After a year and a half of mostly movie screenings, online events and outdoor performances, the Whidbey Island Center for the Arts is planning a fall and winter season chock-full of indoor, in-person events.
At the same time, the theater is instating a stricter COVID-19 policy that all staff members, vendors, performers and attendees will be required to follow.
The theme for WICA’s new season may be “Gather,” which Executive Director Verna Everitt said is certainly the goal, but it’s also about revolutions and revolutionaries.
Talent from the Seattle area and Whidbey locals will be joining the cast for “The Revolutionists,” WICA’s fall play that runs Oct. 8-23. Written by Lauren Gunderson, the play features four real women from the time of the French Revolution — including Marie Antoinette — and a healthy dose of girl power.
The Whidbey Island Film Festival, scheduled for Jan. 14-23, also has a theme of “Revolution.” The annual film festival was started by Everitt and is now in its fourth year. Over the years, it has grown from a two-day event to an eight-day affair.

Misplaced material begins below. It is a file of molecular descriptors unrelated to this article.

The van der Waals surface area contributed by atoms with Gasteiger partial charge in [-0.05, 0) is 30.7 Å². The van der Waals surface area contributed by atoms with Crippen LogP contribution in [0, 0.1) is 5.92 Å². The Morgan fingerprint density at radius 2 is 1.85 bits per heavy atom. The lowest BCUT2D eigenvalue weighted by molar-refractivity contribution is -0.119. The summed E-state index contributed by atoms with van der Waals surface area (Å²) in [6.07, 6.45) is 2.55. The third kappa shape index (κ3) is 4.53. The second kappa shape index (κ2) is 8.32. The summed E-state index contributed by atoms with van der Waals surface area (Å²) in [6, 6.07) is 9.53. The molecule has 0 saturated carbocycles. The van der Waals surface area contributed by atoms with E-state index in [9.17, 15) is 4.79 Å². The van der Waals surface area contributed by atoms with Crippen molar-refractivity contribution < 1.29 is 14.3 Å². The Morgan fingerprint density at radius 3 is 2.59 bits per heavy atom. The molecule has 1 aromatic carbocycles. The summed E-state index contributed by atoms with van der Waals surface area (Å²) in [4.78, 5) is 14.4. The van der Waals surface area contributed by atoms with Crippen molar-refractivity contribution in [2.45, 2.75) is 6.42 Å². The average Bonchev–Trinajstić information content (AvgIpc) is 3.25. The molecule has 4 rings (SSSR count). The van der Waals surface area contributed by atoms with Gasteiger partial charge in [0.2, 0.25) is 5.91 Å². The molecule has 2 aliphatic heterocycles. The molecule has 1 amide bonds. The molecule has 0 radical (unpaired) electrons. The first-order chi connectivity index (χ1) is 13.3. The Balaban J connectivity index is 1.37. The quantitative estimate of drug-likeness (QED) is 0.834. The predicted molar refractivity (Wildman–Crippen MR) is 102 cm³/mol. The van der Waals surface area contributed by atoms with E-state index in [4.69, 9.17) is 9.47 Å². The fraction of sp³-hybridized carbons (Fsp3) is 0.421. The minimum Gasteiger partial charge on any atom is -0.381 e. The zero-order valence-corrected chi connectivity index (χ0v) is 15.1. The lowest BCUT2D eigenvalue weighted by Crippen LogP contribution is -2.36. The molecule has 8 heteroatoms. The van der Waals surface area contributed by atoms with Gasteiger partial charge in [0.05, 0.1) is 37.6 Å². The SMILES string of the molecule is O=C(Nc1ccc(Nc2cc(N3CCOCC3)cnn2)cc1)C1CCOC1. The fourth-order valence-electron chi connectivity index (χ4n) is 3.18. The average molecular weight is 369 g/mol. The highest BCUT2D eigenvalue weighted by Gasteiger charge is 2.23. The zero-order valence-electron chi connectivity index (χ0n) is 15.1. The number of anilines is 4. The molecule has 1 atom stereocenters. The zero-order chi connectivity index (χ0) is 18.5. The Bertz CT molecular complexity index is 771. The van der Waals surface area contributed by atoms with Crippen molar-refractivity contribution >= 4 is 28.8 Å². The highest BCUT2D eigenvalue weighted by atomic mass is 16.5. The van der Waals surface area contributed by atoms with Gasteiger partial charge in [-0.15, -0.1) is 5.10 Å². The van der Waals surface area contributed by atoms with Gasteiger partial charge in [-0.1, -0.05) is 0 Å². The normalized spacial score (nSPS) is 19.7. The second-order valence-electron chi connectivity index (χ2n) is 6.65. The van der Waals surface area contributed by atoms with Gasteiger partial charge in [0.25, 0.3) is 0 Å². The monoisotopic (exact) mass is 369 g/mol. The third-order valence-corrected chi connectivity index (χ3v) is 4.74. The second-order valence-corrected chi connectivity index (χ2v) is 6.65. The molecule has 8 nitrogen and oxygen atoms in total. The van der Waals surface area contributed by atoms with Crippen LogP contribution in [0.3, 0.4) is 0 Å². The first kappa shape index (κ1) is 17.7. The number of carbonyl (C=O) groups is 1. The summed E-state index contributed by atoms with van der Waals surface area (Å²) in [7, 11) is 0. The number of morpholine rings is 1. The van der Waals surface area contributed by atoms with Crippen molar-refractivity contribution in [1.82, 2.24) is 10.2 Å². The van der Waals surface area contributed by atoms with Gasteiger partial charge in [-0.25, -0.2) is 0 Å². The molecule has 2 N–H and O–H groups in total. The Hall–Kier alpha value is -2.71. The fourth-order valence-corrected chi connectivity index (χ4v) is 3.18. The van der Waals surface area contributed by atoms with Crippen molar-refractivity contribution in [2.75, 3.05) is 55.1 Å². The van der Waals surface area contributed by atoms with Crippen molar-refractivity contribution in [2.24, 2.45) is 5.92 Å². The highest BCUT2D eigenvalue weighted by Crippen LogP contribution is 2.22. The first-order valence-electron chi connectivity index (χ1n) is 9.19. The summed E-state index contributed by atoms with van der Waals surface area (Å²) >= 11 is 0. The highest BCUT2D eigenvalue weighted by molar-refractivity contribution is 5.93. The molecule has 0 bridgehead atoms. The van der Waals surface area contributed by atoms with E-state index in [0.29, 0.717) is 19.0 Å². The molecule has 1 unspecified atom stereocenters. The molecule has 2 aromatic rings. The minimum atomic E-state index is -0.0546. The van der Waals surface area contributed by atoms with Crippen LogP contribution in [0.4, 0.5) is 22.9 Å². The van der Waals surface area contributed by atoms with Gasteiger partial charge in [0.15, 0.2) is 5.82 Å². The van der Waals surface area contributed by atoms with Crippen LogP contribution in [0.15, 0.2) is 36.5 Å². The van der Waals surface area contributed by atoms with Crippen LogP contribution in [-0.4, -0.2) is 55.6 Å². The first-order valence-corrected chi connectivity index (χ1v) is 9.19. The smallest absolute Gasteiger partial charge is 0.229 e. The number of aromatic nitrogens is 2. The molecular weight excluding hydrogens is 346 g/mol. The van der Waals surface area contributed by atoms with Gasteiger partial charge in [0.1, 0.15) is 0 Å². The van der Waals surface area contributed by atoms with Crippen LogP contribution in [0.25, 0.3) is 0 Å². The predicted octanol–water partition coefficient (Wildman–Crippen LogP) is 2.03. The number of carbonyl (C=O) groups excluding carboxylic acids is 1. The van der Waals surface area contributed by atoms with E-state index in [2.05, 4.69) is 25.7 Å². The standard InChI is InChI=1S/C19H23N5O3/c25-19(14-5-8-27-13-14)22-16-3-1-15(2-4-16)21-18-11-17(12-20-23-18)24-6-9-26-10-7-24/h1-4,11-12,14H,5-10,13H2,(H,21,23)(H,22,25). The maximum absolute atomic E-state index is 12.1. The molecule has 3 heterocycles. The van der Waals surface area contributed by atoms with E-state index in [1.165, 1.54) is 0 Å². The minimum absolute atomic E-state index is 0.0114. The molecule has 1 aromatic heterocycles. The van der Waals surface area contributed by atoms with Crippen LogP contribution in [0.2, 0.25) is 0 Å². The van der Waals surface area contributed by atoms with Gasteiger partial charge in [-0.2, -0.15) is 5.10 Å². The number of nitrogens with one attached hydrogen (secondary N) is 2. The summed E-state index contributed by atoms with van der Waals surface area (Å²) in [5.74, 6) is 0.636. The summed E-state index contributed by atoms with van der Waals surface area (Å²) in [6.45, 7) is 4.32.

Films that will be screened during the festival include those that were considered controversial during their time, such as “Lawrence of Arabia,” “Dr. Strangelove,” “Lolita” and “The Graduate.”
Many of the films chosen were released during the 1960s, which Everitt said the South Whidbey demographic will be able to relate to.
As always, there are a series of popular events that will be returning to the WICA stage. DjangoFest Northwest will be running Sept. 22-26 in all its stringed instrument glory. Because the event is so popular, additional seating will be added to the theater. It may be a smaller festival than usual this year, but it still runs the same number of nights.
Beloved librarian Nancy Pearl will be sharing her top favorite books with audience members Nov. 11. The live event is free of charge and in partnership with the Sno-Isle Libraries.
A favorite among the young men from the North End — as Everitt joked — the Atomic Bombshells will be coming to the stage with a spooky burlesque performance Oct. 30.
Starting Oct. 7, WICA is requiring that anyone entering the theater — performers and staff members included — must either show a photo ID and proof of vaccination or a negative COVID-19 test. The organization’s board of directors voted unanimously at a special meeting Aug. 19 to adopt the new policy for indoor activities.
“We will continue to be diligent about monitoring news and developments surrounding public health and safety and our COVID plans will continue to evolve in step with government recommendations,” the Aug. 27 announcement from the board chairperson read.